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Nivolumab approved as first-line, single agent for melanoma.

Nivolumab, a programmed death receptor-1 (PD-1) blocking antibody, has been approved as a single agent for the first-line treatment of patients with BRAF V600 wild-type unresectable or metastatic melanoma, the manufacturer has announced.

The approval is based on the results of a phase III study, CheckMate 066, which found a significant overall survival (OS) benefit for nivolumab, compared with chemotherapy, as a first-fine treatment of patients with BRAF wild-type advanced melanoma, according to a press release issued by Bristol-Myers Squibb (BMS) in November.

The company markets nivolumab as Opdivo, which was first approved by the Food and Drug Administration in December 2014 for the treatment of patients with unresectable or metastatic melanoma and disease progression following ipilimumab (Yervoy) treatment and, if BRAF V600 mutation positive, a BRAF inhibitor.

OS was the primary endpoint in the CheckMate 066 trial, which compared treatment with nivolumab (3mg/kg administered intravenously every 2 weeks) to dacarbazine (1,000 mg/[m.sup.2] administered intravenously every 3 weeks) administered in 418 treatment-naive patients with BRAF wild-type unresectable or metastatic melanoma. In an interim analysis, the median OS for those on dacarbazine was 10.8 months, but was not reached for those on nivolumab (hazard ratio, 0.42; P less than .0001), according to BMS.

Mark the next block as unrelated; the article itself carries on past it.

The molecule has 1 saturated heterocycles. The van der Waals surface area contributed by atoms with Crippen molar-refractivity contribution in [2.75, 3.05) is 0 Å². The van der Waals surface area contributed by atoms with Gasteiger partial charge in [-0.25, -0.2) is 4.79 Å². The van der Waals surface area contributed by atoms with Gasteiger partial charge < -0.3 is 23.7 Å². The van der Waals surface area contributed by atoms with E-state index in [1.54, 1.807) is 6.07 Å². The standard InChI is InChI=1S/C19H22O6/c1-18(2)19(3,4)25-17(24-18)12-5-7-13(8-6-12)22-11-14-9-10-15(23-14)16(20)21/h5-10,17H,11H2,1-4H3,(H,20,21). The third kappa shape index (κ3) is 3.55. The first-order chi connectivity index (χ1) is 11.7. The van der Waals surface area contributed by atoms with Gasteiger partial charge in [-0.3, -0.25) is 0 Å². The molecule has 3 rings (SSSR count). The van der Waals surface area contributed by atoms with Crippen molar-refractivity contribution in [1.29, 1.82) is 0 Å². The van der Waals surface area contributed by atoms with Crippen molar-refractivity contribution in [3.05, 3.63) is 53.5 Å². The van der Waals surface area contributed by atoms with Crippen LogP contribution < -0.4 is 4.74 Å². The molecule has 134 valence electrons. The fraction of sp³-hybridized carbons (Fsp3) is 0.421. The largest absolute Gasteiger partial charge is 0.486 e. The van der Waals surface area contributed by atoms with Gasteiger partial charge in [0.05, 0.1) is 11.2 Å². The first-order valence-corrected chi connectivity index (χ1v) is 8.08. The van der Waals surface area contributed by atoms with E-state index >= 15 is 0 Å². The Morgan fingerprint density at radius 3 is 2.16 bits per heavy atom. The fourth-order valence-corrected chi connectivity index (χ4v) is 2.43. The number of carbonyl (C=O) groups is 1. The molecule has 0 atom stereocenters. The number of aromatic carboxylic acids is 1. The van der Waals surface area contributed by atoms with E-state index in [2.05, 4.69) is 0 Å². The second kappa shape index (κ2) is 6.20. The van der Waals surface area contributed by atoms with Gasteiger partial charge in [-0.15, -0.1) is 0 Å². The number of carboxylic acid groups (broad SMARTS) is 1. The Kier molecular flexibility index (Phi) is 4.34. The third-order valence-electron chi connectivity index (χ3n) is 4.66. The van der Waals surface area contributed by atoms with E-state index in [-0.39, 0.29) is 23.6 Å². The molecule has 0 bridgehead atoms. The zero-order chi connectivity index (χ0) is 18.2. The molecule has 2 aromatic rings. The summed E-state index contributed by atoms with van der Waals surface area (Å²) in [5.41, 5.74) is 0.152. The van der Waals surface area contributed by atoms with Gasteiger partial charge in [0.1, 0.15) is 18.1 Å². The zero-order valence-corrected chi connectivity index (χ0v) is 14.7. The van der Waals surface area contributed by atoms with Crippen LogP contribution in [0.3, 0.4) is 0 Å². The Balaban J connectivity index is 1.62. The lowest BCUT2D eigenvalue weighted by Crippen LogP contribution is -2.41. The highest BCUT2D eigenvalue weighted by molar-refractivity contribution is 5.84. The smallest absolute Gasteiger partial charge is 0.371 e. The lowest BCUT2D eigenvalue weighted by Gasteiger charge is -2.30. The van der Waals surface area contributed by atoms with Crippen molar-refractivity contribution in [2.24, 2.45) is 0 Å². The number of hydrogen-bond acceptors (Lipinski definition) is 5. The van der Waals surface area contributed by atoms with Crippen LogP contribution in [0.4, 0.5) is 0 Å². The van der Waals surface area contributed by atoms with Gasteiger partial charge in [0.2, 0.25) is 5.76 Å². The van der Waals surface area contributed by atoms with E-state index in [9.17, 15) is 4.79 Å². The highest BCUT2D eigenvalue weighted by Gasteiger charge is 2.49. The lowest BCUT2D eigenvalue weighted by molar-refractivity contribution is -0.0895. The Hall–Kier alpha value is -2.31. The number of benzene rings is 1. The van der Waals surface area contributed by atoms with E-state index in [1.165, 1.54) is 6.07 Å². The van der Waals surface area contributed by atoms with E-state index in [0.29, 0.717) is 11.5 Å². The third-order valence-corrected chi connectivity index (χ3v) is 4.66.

The study was stopped early in 2014, after the OS results were noted, the company statement said. At the time the study was designed, ipifimumab had not yet been approved, and dacarbazine was chosen as the comparator because "it represented the standard of care in many regions outside of the U.S.," the statement added.

Other results included a significantly greater median PFS among those on nivolumab vs. dacarbazine (5.1 months vs. 2.2 months).

In the study, 36% of nivolumab-treated patients had serious adverse reactions; and 41% had grade 3 and 4 adverse reactions, the most common included an increase in gamma-glutamyl transferase in almost 4%, and diarrhea in 3.4%. In addition, 7% stopped treatment permanently because of adverse events, and treatment had to be interrupted in 26%.

The most common adverse reactions reported by those on nivolumab included fatigue, in 49% (vs. 39% of those on dacarbazine) and musculoskeletal pain in 32% (vs. 25%). Rash and pruritus were reported by 28% and 23%, respectively, among those on nivolumab vs. 12% for both rash and pruritus among those on dacarbazine, BMS said.

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Author:Mechcatie, Elizabeth
Publication:Dermatology News
Date:Jan 1, 2016
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